The International Energy Agency ("IEA") released its closely watched monthly oil market report on Tuesday. The thing that stands out is its outlook for demand, which it sees falling at a record pace this year before staging an equally dramatic rebound in 2021.
Let’s drill down IEA’s latest most recent Oil Market Report:
Demand: The agency revised up its growth estimates for 2020 global oil demand. The Paris-based organization now projects crude consumption to fall 8.1 million barrels per day to 91.7 million barrels per day in 2020. While the quantum of decrease is the largest in history, the latest figure represents 500,000 barrels per day lower demand loss compared with last month’s report. IEA credited the improvement to better-than-expected consumption amid coronavirus lockdown. In particular, China and India saw quick demand recovery.
The IEA also said global demand would rebound to an average of 97.4 million bpd in 2021. It is about 5.7 million bpd higher than this year and the biggest annual jump ever. However, that is still 2.4 million bpd short of the 2019 level.
This is because of the slow pace of recovery in air travel. The usage of distillates such as aviation fuel continues to be weak with air travel remaining seriously curtailed. Per IEA, “Reduced jet and kerosene deliveries will impact total oil demand until at least 2022.” Although the sector - which saw severe disruptions due to the pandemic - is now seeing a slow-but-steady uptick on easing lockdown measures, IEA sees air travel still down 70% from last year.
Supply: As far as supply is concerned, the world’s major oil producers continue to curb output in an attempt to tackle a global supply glut and keep prices afloat. As proof of the effort, global supplies slumped by almost 12 million bpd in May. This was primarily due to member countries of the OPEC+ group – a coalition between OPEC countries under kingpin Saudi Arabia and non-members led by Russia – withholding output by 9.4 million barrels per day during the month.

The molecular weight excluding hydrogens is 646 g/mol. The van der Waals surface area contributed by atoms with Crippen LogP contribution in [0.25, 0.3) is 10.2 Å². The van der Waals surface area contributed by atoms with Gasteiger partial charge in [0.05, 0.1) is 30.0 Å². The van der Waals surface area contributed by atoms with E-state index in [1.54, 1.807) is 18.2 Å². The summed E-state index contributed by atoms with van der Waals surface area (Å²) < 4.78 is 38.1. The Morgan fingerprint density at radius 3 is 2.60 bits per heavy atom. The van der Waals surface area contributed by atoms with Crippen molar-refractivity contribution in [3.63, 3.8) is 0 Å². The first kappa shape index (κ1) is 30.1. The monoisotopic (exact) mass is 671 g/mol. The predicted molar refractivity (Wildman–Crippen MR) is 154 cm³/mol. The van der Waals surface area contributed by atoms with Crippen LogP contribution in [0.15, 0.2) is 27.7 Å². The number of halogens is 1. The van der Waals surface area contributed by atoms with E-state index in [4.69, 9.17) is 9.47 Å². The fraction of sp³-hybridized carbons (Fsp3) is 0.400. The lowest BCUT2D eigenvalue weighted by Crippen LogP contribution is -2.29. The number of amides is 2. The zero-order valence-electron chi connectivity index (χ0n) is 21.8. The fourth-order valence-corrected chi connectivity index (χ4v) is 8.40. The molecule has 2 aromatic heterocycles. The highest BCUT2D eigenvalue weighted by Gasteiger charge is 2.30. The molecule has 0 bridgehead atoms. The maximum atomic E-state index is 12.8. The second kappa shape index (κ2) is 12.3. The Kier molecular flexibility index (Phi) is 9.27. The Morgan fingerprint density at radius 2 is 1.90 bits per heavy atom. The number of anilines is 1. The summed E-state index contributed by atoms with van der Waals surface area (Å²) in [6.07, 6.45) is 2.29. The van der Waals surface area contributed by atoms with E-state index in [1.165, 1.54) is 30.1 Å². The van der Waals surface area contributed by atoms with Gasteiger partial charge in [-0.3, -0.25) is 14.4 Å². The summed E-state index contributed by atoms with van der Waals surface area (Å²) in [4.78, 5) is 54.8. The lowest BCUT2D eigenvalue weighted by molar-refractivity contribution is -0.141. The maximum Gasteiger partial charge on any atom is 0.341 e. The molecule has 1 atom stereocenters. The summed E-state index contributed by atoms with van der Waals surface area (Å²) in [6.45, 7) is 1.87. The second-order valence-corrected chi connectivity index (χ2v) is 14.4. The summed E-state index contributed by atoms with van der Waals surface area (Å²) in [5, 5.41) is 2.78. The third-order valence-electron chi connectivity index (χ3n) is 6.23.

Earlier this month, the world’s major oil producers extended the historic cuts through to the end of July, as they battle a global glut of crude due to coronavirus-induced demand destruction.
For 2020 as a whole, inventories are likely to fall by as much as 7.1 million bpd and then rebounding by a marginal 1.8 million bpd next year.
Conclusion: The IEA credited the OPEC+ agreement and initiatives by the G20 countries in managing to bring stability to the market. In particular, the OPEC+ alliance, looking to shore up prices, started to withhold output by almost 10 million barrels per day – the largest in history – from May 1. Per the original plan, the initial reduction would have lasted for two months. Beginning July, the production cap would have been relaxed to 8 million barrels per day through the remainder of this year.
However, Riyadh and Moscow agreed to keep the current level of cuts until the end of July. The producer group decided against tapering the existing curbs, which has lifted a barrel of crude from the depths of ‘subzero prices’ to around $40 now.
The IEA further believes that the current price level is unlikely to trigger a substantial increase in U.S. shale output. Weekly figures show output has dropped to 11.1 million barrels per day, since reaching 13.1 million in the second week of March.
In particular, volumes from United States’ number one basin – Permian - is set to fall by 7,000 bbl/d month over month to 4.3 MMbbl/d in July – the third month of decline, as the likes of Diamondback Energy (FANG - Free Report) , Cimarex Energy (XEC - Free Report) , Concho Resources (CXO - Free Report) , Pioneer Natural Resources (PXD - Free Report) and others invest a lot less money into the unconventional play in 2020. However, crude’s rise from the bottom has already prompted the likes of EOG Resources (EOG - Free Report) and Parsley Energy (PE - Free Report) – both carrying a Zacks Rank #3 (Hold) - to plan for potential revival of production.
You can see the complete list of today’s Zacks #1 Rank (Strong Buy) stocks here.
Overall, though, IEA is hopeful that if the production cuts are maintained and demand continues to pick up, the oil market is likely to be more stable by the end of this year. At the same time IEA signed off by saying “However, we should not underestimate the enormous uncertainties."
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